As part of this year’s Brighton Digital Festival, I’m organising a Brighton Bloggers meetup. It’s on from 6-8pm on October 21st, near the station, so it should be easy for people to come straight from work. Full details and (free!) tickets are available via eventbrite.
Even in the age of social media, there are still hundreds of blogs based in Brighton. At the Brighton Homebrew Website Club recently, I realised the Brighton Bloggers directory is still online and it made me nostalgic for the meetups. As well as being a place to talk about blogging, these events were great for community building; finding out about other blogs in town, or meeting the writers of ones you already read.
In planning this, I ended up looking into some of the previous Brighton Blogger meetups. Among the broken links and dead sites there are still a large number of working pages from years ago. (I’ve been listening to Disintegration Loops recently, and the linkrot feels similar to the effect of that soundtrack).
The first Brighton Bloggers event I could find was in August 2003, which was even mentioned on NTK, a much-missed weekly email newsletter. It was around this time that the Brighton Bloggers directory was first created. It seems to have been initially compiled by Joh Hunt, with Jane Dallaway taking over and maintaining it to this day.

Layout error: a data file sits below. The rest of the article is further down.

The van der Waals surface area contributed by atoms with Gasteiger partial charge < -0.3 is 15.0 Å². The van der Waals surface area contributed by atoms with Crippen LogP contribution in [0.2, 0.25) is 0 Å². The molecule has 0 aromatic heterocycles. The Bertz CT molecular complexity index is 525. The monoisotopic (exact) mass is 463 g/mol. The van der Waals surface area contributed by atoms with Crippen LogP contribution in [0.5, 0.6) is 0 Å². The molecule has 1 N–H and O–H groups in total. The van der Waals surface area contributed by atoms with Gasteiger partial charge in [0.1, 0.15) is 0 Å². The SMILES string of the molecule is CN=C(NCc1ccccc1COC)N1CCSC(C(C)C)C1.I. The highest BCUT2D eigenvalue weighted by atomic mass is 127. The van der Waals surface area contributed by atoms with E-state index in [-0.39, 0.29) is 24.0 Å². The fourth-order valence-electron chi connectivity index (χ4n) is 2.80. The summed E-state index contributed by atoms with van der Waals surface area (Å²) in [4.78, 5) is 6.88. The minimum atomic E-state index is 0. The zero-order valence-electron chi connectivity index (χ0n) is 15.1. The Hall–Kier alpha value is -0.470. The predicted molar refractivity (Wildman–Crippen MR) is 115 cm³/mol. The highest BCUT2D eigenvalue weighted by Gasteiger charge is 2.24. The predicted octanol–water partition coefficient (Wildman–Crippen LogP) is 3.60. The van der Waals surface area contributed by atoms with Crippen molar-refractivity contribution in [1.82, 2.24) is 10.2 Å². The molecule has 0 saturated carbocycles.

I found a few things I’d forgotten about too, such as mentions of the Brighton and Hove Virtual Festival, the first of which was held in 2001. I read some accounts of the 2003 award ceremony which I attended with Joh. Of the 5 nominees for best personal site, two are still running (here’s wordridden’s account of the night), and two of the other nominated domains work, but no longer contain blogs.
There have been other meetups over the years from other groups of Bloggers, such as one in January 2009, which rowstar wrote about:
A small but interesting gathering took over a corner of the recently opened Florist pub (which was the PV), talking about everything from retro phones to tractor-mounted lasers (blame Ant for that one), eco-travelling to the recent celebrity Twitter explosion. All in all it was a very pleasant evening, and nice to connect with fellow bloggers after years of writing away in my own little vacuum. As was generally agreed last night, all this advanced virtual communication technology is all very well, but it’s good to bring it back to the real world once in a while and meet people face to face.
I think there is still a place for blogs, and I get most of my news via hundreds of feeds in the feedly app. I think it’s important to produce content outside of the walls gardens of facebook, medium, twitter etc, and there does seem to be a growing return to blogs (sometimes referred to these days as ‘the Isles of Blogging’). The thing I miss most about blogging was the comments and the community. Hopefully this event will be a small step towards bringing those back.